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I stand with factory workers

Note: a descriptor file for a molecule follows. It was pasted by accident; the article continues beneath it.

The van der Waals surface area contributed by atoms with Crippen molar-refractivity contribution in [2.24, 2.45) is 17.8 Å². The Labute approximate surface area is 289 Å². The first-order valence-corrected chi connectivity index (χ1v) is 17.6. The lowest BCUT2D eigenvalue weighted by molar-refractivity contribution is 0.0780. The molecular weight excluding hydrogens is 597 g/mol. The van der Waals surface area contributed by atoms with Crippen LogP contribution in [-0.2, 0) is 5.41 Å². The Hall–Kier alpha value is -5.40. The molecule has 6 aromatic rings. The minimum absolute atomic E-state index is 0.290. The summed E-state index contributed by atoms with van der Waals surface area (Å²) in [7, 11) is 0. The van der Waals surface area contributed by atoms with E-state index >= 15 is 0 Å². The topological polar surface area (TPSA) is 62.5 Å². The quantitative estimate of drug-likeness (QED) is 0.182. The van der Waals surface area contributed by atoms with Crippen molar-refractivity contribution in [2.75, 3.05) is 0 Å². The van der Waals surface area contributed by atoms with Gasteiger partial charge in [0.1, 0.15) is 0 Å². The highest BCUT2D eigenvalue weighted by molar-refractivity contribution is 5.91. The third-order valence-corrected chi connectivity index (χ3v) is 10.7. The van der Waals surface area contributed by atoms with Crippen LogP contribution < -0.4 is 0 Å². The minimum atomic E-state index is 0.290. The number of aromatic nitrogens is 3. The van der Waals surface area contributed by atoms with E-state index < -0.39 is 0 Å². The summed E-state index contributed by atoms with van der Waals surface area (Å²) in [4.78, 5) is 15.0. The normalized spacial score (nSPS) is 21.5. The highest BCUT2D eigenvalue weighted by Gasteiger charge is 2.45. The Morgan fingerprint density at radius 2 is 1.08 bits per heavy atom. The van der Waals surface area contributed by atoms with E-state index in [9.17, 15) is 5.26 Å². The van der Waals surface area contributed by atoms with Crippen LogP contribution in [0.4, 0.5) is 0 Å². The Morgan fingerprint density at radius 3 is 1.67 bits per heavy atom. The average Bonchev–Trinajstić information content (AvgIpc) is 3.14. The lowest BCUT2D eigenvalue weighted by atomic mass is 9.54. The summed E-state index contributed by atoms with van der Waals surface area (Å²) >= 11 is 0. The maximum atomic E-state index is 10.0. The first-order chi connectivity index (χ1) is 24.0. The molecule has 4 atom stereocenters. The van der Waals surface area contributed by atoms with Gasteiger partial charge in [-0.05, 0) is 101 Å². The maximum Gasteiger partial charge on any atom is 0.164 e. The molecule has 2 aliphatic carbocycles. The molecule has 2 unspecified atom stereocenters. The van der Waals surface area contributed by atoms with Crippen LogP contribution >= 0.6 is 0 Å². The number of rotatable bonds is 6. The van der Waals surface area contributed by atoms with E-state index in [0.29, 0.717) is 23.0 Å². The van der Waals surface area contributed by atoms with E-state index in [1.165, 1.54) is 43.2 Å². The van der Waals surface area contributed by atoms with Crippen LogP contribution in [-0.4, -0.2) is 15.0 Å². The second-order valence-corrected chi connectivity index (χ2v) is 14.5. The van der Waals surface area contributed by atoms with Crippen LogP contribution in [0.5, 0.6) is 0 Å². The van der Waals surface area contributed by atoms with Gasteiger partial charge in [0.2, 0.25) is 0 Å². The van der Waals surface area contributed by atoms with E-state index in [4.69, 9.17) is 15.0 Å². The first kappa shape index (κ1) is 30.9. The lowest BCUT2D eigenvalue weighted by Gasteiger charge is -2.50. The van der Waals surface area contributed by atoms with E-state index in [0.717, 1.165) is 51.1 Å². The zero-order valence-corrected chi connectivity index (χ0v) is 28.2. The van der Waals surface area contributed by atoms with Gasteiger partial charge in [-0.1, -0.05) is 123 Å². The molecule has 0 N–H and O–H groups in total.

A friend of mine, Daniel Tsikoane, was excited when he found a pair of jeans written “Made in Lesotho” in Johannesburg, South Africa. We had a moment to reflect on the matter of working conditions of a worker who made him look good. Truth be told when we slip into our favourite pair of branded jeans, we hardly ever think about its origin or the impact it must have had on the life of the person who made them. Overconsumption in the developed countries we supply especially the United States is encouraging more and more brands to bring cheaper collections to the market at an accelerated pace. This, in turn, means garment workers, who are typically female, are faced with longer working hours, low pay, verbal abuse and unsafe working conditions. It has been three weeks since factory workers went on strike to protest low pay. The factory workers are demanding that the government must retrospectively gazette a new minimum wage for the previous 2020/21 financial year before gazetting a new one for the current financial year. They want a 20 percent increment for the previous year. I invited young factory workers to a youth programme I produce on 357fm every Wednesday to tell us why they wanted a wage hike. It was an interesting programme getting to know the needs of factory workers. On the eve of my Wednesday programme last week, which also happened to be Heroes Day holiday, the factory workers for the first time began protesting on a holiday and in the evening. I know a lot of my friends on Facebook questioned their timing and the damage on property they caused. I do not agree with the damage caused on property but factory workers had no other option. Governments have tendencies of ignoring lowly paid workers such as factory workers. Factory workers need to do extraordinary things in order to be heard. One single parent who is a factory worker at Thetsane factories, who gets paid M1 900 a month, said she just could not take it anymore. I have decided not to mention her name because that could cost her employment. “The highest wage I ever got was literally M1 900 without overtime,” she said. “I cannot take it anymore. I have to pay rent, buy food, clothing, electricity, pay school fees and transport for my child. I cannot cope. I am struggling in this poverty,” she said. “This job is not worth M1900. I need M3000 now.” Yet she and thousands of workers across the country will have to wait. The government Covid-19 stimulus package did not include a measure to raise the minimum wage for factory workers. Some of my friends argue that the government has a whole host of challenges when things like a pandemic hit. A minimum wage for factory workers is the last item on the government’s priorities. They argue that if the minimum wage was to increase, they predict a drop in overall employment. However, they forget that more than 40 000 factory workers would be lifted out of poverty. Others argue that investors will pack and go where labour is cheap. While I agree it is a possibility, it is difficult to offer specifics on what a higher minimum wage might do to employment. For example, if someone who works overtime to complement the minimum wage can make the same amount of money working without overtime, that would be a positive development for that person. Secondly investors will not lose money because they are already spending over M3000 per month on one person because of the overtime done. Oftentimes discussions about how much and how often to raise the minimum wage get positioned in relation to potential harm to business: how much can businesses bear to pay for a month of labour before they are negatively impacted? However, I argue that an increase in the minimum wage can actually be good for business. Low-wage workers who have enough money to meet their household needs, you know, like paying the rent and buying food. These workers tend to spend every extra loti they earn. Pumping that money back into the economy, through consumer spending, fuels growth and increases sales for local businesses. When factory workers get paid Maseru becomes busy, banks, street vendors, mobile network operators, owners of apartments, local supermarkets, taxi owners all make money. It make sense that an increase in their wages would mean a boost to both their individual well-being and that of the business they work for, reducing stress at home and boosting their productivity on the job. An undernourished worker who is worried about how to pay the bills at the end of the month is unlikely to be contributing all he or she could to the overall success of a business. The other argument they make is that the economy is not doing well under Covid-19 pandemic. I will be the first to admit that the Covid-19 pandemic has not only taken away jobs, uprooted homes, led to starvation, especially during the initial phase of the lockdown, but it has destroyed livelihoods of thousands of people. With no job security, workers had been left unpaid, and unheard. However let me also remind you that it was during the Covid-19 pandemic that Parliament passed a law that increased the salaries for MPs: M5 000 petrol allowance and M3000 house allowance. Besides factory workers continue doing overtime opportunities which gives them over M3000 per month. If employers can afford M3000 with overtime included then it means they can pay factory workers M3000 per month as minimum wage. The saying, “What is good for the goose is good for the gander,” states that something that is good for one should be good for all. Well, recent salary hike for MPs have provided evidence that MPs are flourishing. However, what is good for MPs is not always good for factory workers. Without doubt, Prime Minister Moeketsi Majoro believes what is good for the goose is not always good for the gander. Nevertheless I think it is fair enough to say that what is good for the goose, in this case, MPs salary hike, is good for the gander, factory worker minimum wage increase. The Government of Lesotho must release the gazette which will introduce the new minimum wage for factory workers and stop delaying tactics. In their attempt to protest for minimum wage increase two workers have lost their lives and many others were injured. Is Prime Minister Majoro waiting for more to die before agreeing to the minimum wage increase? MPs did not have to protest to get a salary hike. For some reason some animals are more equal than others. But my conscience does not allow me to forget the plight of the poor factory workers. Therefore I stand with factory workers in their struggle for better working conditions and better salary. Ramahooana Matlosa